UTI, urinary tract infection; SD, standard deviation; NS, not significant.
      Multivariate analysis showed that a maternal history of recurrent UTIs (odds ratio (OR) 1.60, 95% confidence interval (CI) 1.40–2.60; p = 0.05), no use of probiotics (OR 1.94, 95% CI 1.61–2.82; p = 0.04), and serum 25(OH) vitamin D <15 ng/ml (OR 4.00, 95% CI 3.40–4.62; p = 0.001), were associated with recurrent UTIs in premenopausal women. The multivariate analysis results are shown in Table 2.
      Table 2Results of the multivariate analysis of recurrent UTI among premenopausal women
      VariableOR (95% CI)p-Value
      Age >35 years1.55 (1.10–2.82)NS
      Maternal history of recurrent UTI1.60 (1.40–2.60)0.05
      No use of probiotics1.94 (1.61–2.82)0.04
      25(OH) vitamin D of <15 ng/ml4.0 (3.40–4.62)0.001
      Sexual intercourse ≥1 per week1.25 (0.75–2.2)NS
      UTI, urinary tract infection; OR, odds ratio; CI, confidence interval; NS, not significant.

      4. Discussion

      In this retrospective study, we found that vitamin D deficiency in premenopausal women was independently associated with recurrent UTIs.
      The mechanism(s) that link vitamin D deficiency with recurrent UTI are unknown. There are many host defense factors in the urinary tract, such as the Tamm–Horsfall protein, lipocalin, and lactoferrin, which offer some protection from infection.
      • Raffi H.S.
      • Bates J.M.
      • Laszik Z.
      • Kumar S.
      Tamm–Horsfall protein acts as a general host-defense factor against bacterial cystitis.
      Infections of the urinary tract induce epithelial cells to produce cathelicidin LL-37, protecting against bacterial infection.
      • Chromek M.
      • Slamova Z.
      • Bergman P.
      • Kovacs L.
      • Podracka L.
      • Ehren I.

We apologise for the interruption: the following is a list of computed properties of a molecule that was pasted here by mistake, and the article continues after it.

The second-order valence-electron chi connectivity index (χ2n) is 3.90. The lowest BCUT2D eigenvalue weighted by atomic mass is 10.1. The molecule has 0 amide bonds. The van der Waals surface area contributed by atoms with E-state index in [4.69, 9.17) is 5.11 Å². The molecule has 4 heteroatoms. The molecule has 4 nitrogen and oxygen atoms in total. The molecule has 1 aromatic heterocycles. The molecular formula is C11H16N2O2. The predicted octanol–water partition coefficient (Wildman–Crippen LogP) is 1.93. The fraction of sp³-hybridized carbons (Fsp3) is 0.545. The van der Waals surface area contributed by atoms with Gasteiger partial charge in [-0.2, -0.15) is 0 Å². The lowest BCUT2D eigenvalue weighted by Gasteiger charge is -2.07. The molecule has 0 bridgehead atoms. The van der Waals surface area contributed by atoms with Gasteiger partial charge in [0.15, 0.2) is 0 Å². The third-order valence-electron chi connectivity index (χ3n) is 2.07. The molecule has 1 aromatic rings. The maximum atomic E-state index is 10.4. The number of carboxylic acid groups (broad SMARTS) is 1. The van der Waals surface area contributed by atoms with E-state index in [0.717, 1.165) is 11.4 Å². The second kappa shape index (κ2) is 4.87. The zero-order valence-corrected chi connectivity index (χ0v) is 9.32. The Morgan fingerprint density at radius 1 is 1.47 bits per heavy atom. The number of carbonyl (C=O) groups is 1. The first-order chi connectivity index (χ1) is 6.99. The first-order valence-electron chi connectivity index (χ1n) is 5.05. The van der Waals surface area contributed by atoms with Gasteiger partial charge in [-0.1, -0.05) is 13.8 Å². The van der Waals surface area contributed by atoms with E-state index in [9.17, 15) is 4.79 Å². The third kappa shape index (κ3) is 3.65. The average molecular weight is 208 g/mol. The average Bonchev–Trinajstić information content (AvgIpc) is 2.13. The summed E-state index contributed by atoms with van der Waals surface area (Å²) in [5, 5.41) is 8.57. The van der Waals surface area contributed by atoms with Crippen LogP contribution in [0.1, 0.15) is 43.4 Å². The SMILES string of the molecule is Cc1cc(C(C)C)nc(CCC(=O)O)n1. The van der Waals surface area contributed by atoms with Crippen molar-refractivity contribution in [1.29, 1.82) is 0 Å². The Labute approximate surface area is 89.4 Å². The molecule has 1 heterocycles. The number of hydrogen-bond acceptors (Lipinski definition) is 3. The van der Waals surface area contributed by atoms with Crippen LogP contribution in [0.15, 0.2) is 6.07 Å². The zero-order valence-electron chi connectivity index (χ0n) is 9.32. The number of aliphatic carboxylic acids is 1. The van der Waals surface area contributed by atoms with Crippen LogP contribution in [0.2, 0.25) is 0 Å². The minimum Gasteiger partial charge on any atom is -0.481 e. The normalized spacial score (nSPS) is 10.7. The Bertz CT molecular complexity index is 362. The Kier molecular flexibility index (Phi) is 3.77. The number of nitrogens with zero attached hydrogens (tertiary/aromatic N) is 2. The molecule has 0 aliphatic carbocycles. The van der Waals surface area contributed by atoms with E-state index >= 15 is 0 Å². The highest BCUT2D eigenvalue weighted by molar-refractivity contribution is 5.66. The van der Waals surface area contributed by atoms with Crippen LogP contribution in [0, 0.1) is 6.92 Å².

• et al.
      The antimicrobial peptide cathelicidin protects the urinary tract against invasive bacterial infection.
      Vitamin D is a potent stimulator of antimicrobial peptides including cathelicidin LL-37 in innate immunity.
      • Chun R.F.
      • Adams J.S.
      • Hewison M.
      Back to the future: a new look at “old” vitamin D.
      Recently, Hertting et al. observed a significant increase in cathelicidin in response to vitamin D in biopsy samples of urinary bladder infected by uropathogenic Escherichia coli.
      • Hertting O.
      • Holm A.
      • Luthje P.
      • Brauner H.
      • Dyrdak R.
      • Jonasson A.F.
      • et al.
      Vitamin D induction of the human antimicrobial peptide cathelicidin in the urinary bladder.
      In humans, the production of cathelicidin and some defensins depends upon vitamin D levels, particularly during the infection process.
      • Wang T.T.
      • Nestel F.P.
      • Bourdeau V.
      • Nagai Y.
      • Wang Q.
      • Liao J.
      • et al.
      Cutting edge: 1,25-dihydroxyvitamin D3 is a direct inducer of antimicrobial peptide gene expression.
      Previous studies have shown the importance of vitamin D for innate immunity in defending against bacterial infections, mainly by increasing the neutrophilic motility and phagocytic function.
      • Bikle D.D.
      Vitamin D and the immune system: role in protection against bacterial infection.
      • Lorente F.
      • Fontan G.
      • Jara P.
      • Casas C.
      • Garcia-Rodriguez M.C.
      • Ojeda J.A.
      Defective neutrophil motility in hypovitaminosis D rickets.